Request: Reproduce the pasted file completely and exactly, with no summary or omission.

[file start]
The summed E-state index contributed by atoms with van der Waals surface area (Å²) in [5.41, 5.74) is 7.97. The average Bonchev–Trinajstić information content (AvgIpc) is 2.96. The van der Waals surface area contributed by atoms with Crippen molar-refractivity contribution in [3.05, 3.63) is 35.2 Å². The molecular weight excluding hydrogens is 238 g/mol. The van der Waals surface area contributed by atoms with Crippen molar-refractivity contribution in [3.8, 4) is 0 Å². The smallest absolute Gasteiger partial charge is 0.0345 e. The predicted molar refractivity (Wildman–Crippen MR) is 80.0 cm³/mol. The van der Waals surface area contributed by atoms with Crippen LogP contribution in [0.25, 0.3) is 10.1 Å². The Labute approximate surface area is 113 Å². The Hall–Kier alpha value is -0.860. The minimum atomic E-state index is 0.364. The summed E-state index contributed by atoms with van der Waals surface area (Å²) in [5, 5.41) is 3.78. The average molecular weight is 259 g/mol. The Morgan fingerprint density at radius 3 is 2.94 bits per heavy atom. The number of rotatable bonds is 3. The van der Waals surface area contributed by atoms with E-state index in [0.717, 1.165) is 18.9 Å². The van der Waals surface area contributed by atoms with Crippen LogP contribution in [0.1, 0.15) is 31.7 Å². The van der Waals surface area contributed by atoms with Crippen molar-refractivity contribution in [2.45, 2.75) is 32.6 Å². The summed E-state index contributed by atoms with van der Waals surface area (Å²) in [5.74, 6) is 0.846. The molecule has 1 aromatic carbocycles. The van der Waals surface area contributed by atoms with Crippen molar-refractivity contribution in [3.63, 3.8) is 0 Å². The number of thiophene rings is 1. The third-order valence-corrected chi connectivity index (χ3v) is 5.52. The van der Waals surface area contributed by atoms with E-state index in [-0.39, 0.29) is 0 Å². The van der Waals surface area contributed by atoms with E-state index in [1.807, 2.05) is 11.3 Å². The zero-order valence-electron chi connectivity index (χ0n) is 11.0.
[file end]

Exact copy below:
The summed E-state index contributed by atoms with van der Waals surface area (Å²) in [5.41, 5.74) is 7.97. The average Bonchev–Trinajstić information content (AvgIpc) is 2.96. The van der Waals surface area contributed by atoms with Crippen molar-refractivity contribution in [3.05, 3.63) is 35.2 Å². The molecular weight excluding hydrogens is 238 g/mol. The van der Waals surface area contributed by atoms with Crippen molar-refractivity contribution in [3.8, 4) is 0 Å². The smallest absolute Gasteiger partial charge is 0.0345 e. The predicted molar refractivity (Wildman–Crippen MR) is 80.0 cm³/mol. The van der Waals surface area contributed by atoms with Crippen LogP contribution in [0.25, 0.3) is 10.1 Å². The Labute approximate surface area is 113 Å². The Hall–Kier alpha value is -0.860. The minimum atomic E-state index is 0.364. The summed E-state index contributed by atoms with van der Waals surface area (Å²) in [5, 5.41) is 3.78. The average molecular weight is 259 g/mol. The Morgan fingerprint density at radius 3 is 2.94 bits per heavy atom. The number of rotatable bonds is 3. The van der Waals surface area contributed by atoms with E-state index in [0.717, 1.165) is 18.9 Å². The van der Waals surface area contributed by atoms with Crippen LogP contribution in [0.1, 0.15) is 31.7 Å². The van der Waals surface area contributed by atoms with Crippen molar-refractivity contribution in [2.45, 2.75) is 32.6 Å². The summed E-state index contributed by atoms with van der Waals surface area (Å²) in [5.74, 6) is 0.846. The molecule has 1 aromatic carbocycles. The van der Waals surface area contributed by atoms with Crippen molar-refractivity contribution in [3.63, 3.8) is 0 Å². The number of thiophene rings is 1. The third-order valence-corrected chi connectivity index (χ3v) is 5.52. The van der Waals surface area contributed by atoms with E-state index in [-0.39, 0.29) is 0 Å². The van der Waals surface area contributed by atoms with E-state index in [1.807, 2.05) is 11.3 Å². The zero-order valence-electron chi connectivity index (χ0n) is 11.0.